On the "Simple" Extension of the 2% Reduction in Payroll Taxes

Bruce Krasting's picture

On the "Simple" Extension of the 2% Reduction in Payroll Taxes

By Bruce Krasting

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This week our leaders in D.C. extended the payroll tax deduction for another ten months. The new law also extends Unemployment Benefits, and it allows for a continuation of the old payouts to Doctors for Medicare reimbursements. The cost of the legislation is $110b for the rest of the year. There are some minor offsets to this expense in out years. (We will never see those offsets.)

This legislation should have been easy to draft because it is was just an extension of what had been agreed to, two months ago. But that’s not the case. H.R. 3630 is 386 pages long. The Bill includes some interesting things:

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*The Keystone Pipe line is a “go”:

The President, acting through the Secretary of State, shall grant a permit relating to issuance of permits with respect to certain energy-related facilities and land transportation crossings on the international boundaries of the United States for the Keystone XL pipeline project.

There is still “wiggle room” on the pipeline. Obama can nix the deal, but he has to do it over the next 60 days, and he has a tough obstacle:

The President shall not be required to grant the permit if the President determines that the Keystone XL pipeline would not serve the national interest.

Obama cannot make a strong argument that the Keystone XL pipeline is not in the national interest. And he knows it. Therefore, I conclude the pipeline will happen. The president folded on this one. Environmentalists will be unhappy.

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*There is a new provision for eligibility for unemployment benefits. In the future, some states will require you to pee in a cup:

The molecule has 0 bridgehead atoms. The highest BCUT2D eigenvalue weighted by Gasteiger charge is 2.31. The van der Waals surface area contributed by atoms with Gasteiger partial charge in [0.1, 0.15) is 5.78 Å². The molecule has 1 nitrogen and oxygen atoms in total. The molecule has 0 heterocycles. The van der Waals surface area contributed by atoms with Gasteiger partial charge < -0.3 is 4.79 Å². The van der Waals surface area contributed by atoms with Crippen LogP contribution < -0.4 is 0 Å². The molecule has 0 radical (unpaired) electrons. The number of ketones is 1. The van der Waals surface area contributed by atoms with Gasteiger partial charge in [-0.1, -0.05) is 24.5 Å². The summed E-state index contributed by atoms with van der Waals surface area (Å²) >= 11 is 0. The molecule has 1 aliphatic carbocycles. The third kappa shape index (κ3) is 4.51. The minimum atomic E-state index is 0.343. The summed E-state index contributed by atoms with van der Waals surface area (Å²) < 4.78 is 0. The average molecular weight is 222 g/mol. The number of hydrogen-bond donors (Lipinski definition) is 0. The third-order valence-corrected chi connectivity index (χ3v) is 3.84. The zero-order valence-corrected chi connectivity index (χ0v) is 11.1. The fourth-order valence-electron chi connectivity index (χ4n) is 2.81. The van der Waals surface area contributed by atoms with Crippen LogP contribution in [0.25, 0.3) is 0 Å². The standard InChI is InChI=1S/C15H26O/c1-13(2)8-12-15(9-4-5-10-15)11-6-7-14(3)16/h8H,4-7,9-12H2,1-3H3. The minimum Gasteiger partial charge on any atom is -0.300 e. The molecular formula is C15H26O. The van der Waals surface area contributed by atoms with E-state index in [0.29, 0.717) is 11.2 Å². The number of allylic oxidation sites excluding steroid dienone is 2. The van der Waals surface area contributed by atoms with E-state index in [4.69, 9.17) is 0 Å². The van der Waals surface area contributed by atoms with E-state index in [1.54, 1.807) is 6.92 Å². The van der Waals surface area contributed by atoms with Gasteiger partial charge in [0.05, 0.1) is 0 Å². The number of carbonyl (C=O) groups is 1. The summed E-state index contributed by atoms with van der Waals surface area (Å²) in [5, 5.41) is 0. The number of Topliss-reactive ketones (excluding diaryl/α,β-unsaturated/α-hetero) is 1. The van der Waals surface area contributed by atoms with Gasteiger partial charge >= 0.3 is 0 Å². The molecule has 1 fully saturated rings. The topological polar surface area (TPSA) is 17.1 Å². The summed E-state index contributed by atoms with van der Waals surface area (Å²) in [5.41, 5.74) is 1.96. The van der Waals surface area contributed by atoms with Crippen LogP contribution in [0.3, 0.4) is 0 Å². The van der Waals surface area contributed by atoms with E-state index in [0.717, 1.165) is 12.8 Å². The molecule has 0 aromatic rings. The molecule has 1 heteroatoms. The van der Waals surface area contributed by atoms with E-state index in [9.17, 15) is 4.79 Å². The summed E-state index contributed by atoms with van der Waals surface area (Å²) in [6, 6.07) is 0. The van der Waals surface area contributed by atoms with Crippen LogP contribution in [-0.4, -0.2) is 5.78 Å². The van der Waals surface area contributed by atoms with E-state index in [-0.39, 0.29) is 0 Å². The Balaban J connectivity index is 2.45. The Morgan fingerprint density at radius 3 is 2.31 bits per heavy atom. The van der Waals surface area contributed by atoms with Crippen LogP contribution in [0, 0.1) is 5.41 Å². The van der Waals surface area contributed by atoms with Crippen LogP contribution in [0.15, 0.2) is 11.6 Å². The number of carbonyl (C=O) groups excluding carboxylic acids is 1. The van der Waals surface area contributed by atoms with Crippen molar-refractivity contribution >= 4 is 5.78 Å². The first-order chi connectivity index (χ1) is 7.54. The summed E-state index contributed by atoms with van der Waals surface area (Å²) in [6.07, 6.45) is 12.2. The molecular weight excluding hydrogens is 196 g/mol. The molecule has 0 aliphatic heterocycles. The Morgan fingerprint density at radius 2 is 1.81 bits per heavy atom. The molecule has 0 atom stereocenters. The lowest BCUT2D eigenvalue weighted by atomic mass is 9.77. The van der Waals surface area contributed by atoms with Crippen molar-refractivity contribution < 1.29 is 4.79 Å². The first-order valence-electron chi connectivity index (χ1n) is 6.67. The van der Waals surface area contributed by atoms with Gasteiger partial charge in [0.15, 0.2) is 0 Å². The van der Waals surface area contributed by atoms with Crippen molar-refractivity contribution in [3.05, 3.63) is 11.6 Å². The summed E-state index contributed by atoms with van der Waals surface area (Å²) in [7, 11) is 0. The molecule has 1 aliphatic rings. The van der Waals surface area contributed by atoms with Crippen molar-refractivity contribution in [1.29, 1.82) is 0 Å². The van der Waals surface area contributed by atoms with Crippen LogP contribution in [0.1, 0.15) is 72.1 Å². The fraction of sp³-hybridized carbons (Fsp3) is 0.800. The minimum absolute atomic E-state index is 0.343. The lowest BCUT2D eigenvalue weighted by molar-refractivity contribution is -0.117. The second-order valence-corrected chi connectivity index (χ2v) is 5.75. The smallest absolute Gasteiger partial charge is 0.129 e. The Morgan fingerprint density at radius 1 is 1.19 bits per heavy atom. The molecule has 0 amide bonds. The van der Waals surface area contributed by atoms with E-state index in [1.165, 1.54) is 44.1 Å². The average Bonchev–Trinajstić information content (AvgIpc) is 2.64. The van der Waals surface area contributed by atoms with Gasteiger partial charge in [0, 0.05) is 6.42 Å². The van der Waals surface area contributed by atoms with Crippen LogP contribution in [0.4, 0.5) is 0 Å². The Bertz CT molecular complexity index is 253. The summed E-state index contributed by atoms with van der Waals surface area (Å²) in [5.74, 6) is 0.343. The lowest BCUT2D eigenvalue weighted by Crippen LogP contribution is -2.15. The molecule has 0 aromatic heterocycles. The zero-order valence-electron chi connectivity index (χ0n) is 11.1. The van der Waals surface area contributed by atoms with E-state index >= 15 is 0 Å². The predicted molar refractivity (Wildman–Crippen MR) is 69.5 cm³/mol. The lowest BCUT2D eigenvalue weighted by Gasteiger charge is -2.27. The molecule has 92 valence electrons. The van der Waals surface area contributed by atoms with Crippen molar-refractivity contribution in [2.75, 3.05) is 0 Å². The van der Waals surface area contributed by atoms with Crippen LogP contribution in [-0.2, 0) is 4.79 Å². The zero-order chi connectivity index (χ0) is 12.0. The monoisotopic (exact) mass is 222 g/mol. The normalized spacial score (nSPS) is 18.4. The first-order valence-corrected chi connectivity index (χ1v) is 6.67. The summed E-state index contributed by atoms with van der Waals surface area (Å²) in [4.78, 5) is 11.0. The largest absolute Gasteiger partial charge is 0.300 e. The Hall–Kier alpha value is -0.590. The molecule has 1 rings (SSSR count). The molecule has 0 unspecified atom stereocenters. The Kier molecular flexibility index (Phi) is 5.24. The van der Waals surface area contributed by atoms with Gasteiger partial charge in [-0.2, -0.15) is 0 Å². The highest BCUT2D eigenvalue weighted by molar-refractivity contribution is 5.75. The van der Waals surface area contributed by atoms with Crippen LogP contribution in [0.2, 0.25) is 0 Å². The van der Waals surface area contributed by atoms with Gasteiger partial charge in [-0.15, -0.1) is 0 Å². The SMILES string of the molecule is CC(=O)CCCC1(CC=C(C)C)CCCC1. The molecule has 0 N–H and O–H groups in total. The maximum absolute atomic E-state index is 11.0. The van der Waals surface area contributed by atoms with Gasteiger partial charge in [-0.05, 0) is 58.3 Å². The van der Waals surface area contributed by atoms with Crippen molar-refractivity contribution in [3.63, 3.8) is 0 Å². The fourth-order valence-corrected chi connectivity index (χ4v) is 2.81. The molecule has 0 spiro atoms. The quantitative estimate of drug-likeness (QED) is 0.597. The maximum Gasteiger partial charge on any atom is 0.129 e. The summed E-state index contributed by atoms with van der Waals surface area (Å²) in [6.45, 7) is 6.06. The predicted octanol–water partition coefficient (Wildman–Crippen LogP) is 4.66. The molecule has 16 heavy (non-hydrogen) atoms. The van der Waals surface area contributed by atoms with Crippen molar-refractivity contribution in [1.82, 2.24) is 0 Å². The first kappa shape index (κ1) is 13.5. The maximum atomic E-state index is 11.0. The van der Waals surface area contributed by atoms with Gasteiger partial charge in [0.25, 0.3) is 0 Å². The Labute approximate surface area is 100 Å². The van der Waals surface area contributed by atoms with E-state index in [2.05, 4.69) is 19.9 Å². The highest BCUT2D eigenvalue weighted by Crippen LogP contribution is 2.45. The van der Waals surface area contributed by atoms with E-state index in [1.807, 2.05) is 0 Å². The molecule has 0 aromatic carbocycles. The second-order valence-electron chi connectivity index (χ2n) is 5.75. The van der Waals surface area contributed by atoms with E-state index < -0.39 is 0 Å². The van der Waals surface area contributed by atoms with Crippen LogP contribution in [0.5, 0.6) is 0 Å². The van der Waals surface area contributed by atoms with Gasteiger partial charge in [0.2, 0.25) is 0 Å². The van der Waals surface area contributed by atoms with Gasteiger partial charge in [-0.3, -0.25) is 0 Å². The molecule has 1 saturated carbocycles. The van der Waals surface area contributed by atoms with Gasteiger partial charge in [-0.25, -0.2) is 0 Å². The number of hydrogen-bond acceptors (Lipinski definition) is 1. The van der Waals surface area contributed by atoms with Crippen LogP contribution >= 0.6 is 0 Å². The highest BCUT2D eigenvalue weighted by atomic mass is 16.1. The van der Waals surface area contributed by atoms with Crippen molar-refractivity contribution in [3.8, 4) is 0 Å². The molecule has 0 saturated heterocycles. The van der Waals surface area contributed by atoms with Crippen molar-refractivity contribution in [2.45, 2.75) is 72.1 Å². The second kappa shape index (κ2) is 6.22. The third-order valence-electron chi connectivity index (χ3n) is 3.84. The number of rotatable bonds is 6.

(A) Testing an applicant for unemployment compensation for the unlawful use of controlled sub- stances as a condition for receiving such compensation.

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(B) Denying such compensation to such applicant on the basis of the result of such testing.

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(C) The term ‘controlled substance’ has the meaning given such term in section 102 of the Controlled Substances Act (21 U.S.C. 802).

In case you were wondering, marijuana is a controlled substance under U.S.C 802. Something like this might reduce those seeking UE benefits by 30-40%......

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*There is regulatory relief from the EPA on environmental standards set for boilers. The bottom line is that they can continue to burn dirty fuel. More pissed off environmentalists.

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*The Bill calls for a one-year extension of the 100% “Bonus” tax depreciation allowance. The Congressional Budget Office (CBO) set the price tag for this at $28 billion. This is a gift to American companies. I think it is a payoff to GE’s Jeff Immelt for all the “hard work” he has done for Obama.

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*There are new restrictions on Tribal Grants (the “party pooper” rules):